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To Iterate Is Human, to Range Is Divine

The tedium, security hazards, and adverse performance effects of using a pair of iterators to designate the beginning and end of a sequence can all be avoided by switching to ranges—objects that bundle pairs of iterators.




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ost Standard Library algorithms operate on sequences whose boundaries are designated by a pair of iterators: one iterator marks the beginning of the sequence and another marks its end. Combining such a pair of iterators into a single object has several advantages in terms of code simplification, safety, and performance. The following sections will explain how to use the new C++09 range library and show some of its advantages.

The following Standard Library algorithms, which I have selected randomly from the <algorithm> header, exhibit a recurring pattern of verbosity and tedium:

template <class ForwardIterator, class T> void replace(ForwardIterator first, ForwardIterator last, const T& old_value, const T& new_value); template <class InputIterator, class T> InputIterator find(InputIterator first, InputIterator last, const T& value); template<class InputIterator, class OutputIterator> OutputIterator copy(InputIterator first, InputIterator last, OutputIterator result);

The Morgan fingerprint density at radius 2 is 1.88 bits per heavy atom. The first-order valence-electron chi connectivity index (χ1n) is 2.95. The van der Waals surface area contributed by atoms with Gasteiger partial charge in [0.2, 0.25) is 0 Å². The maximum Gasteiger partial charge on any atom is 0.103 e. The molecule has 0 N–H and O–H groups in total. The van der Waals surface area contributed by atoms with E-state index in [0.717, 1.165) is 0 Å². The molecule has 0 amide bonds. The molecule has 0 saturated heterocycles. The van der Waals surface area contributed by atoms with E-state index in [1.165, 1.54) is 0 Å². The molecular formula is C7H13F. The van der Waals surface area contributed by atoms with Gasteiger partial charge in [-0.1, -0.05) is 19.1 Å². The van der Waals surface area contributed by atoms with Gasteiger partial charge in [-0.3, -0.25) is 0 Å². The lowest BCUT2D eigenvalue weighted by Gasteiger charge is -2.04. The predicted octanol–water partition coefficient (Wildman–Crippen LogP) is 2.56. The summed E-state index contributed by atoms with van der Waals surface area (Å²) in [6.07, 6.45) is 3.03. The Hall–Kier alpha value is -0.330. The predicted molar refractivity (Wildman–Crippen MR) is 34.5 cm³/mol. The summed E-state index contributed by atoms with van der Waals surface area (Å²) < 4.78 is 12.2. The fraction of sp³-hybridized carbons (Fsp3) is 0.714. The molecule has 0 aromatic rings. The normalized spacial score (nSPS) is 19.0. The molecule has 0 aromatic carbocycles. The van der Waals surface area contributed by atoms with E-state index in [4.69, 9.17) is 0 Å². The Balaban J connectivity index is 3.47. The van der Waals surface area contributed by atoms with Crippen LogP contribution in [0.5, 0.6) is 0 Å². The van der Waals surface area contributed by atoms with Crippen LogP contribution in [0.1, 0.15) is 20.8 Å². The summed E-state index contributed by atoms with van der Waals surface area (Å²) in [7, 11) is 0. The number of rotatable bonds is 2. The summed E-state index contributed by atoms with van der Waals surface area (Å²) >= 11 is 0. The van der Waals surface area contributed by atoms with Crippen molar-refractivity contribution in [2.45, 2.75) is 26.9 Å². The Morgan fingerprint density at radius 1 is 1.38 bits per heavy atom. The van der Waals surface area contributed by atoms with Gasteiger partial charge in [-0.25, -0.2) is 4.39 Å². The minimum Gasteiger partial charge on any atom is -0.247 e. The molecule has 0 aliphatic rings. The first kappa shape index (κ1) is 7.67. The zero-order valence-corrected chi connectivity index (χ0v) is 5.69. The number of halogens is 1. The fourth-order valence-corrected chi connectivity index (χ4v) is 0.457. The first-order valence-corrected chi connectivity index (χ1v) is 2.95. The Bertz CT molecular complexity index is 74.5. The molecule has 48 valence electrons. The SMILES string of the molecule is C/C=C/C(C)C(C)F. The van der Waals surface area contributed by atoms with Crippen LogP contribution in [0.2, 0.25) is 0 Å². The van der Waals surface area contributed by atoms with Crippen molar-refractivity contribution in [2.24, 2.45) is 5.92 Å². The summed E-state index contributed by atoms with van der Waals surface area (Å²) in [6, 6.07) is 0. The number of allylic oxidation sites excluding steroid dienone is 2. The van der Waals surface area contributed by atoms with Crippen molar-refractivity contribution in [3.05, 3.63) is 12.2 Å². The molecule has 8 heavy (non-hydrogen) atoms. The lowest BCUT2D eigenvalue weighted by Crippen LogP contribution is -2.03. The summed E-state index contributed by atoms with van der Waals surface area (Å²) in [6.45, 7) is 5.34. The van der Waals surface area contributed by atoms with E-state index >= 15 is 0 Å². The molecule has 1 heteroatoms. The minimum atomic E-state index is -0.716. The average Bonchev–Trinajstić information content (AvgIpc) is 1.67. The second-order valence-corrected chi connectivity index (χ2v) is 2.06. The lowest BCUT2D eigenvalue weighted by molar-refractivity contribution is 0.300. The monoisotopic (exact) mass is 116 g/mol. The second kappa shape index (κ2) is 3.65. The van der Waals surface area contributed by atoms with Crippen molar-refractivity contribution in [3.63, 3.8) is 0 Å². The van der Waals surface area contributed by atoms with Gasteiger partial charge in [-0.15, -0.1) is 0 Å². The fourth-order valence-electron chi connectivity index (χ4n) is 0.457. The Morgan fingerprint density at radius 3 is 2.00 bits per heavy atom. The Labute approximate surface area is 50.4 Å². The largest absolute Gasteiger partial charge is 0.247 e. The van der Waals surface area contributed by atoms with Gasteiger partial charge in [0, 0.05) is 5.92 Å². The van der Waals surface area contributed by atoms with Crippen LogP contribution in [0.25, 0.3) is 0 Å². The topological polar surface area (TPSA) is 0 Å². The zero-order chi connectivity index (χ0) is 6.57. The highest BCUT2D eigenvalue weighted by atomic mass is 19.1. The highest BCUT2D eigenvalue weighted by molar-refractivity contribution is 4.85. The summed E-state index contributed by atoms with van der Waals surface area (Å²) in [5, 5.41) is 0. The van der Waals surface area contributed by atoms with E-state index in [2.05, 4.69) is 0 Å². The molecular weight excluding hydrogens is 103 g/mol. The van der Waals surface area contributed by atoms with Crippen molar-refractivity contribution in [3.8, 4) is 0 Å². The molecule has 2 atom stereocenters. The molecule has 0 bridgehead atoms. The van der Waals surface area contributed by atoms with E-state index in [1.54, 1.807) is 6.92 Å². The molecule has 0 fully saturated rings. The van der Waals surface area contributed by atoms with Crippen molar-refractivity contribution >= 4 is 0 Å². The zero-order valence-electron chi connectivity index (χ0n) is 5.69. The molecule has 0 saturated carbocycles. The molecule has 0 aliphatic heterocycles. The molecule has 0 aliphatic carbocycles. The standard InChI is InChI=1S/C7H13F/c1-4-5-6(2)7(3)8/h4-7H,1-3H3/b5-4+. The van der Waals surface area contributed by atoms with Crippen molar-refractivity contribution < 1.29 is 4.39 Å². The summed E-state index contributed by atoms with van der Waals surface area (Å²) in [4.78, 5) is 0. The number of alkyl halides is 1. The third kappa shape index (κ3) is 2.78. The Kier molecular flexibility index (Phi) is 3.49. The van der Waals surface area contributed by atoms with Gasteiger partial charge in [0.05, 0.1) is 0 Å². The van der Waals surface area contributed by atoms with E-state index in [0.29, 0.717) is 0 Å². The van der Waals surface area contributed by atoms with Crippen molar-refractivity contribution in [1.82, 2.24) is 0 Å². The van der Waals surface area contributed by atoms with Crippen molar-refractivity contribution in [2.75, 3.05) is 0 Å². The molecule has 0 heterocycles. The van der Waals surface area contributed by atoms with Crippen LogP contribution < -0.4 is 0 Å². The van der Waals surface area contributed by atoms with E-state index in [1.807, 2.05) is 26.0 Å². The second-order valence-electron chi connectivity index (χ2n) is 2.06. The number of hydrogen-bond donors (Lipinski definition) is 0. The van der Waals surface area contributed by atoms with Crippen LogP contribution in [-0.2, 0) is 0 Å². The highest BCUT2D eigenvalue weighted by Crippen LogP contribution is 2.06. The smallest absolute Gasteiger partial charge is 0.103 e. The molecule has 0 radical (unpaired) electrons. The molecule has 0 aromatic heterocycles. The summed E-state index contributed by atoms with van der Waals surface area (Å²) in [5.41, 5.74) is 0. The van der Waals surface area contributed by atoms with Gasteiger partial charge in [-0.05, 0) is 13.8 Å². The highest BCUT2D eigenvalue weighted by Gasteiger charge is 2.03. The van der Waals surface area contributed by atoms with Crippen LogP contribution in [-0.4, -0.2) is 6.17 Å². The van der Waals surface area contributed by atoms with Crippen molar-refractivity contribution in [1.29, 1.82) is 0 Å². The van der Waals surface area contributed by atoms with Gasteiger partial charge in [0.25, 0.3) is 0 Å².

These algorithms, as well as std::sort, std::remove, and so forth, represent the beginning and the end of the sequence on which they operate by a pair of iterators.

Why not combine these two iterators into a single object? That's exactly what a std::range does—it combines two iterators into a single compact and efficient object.

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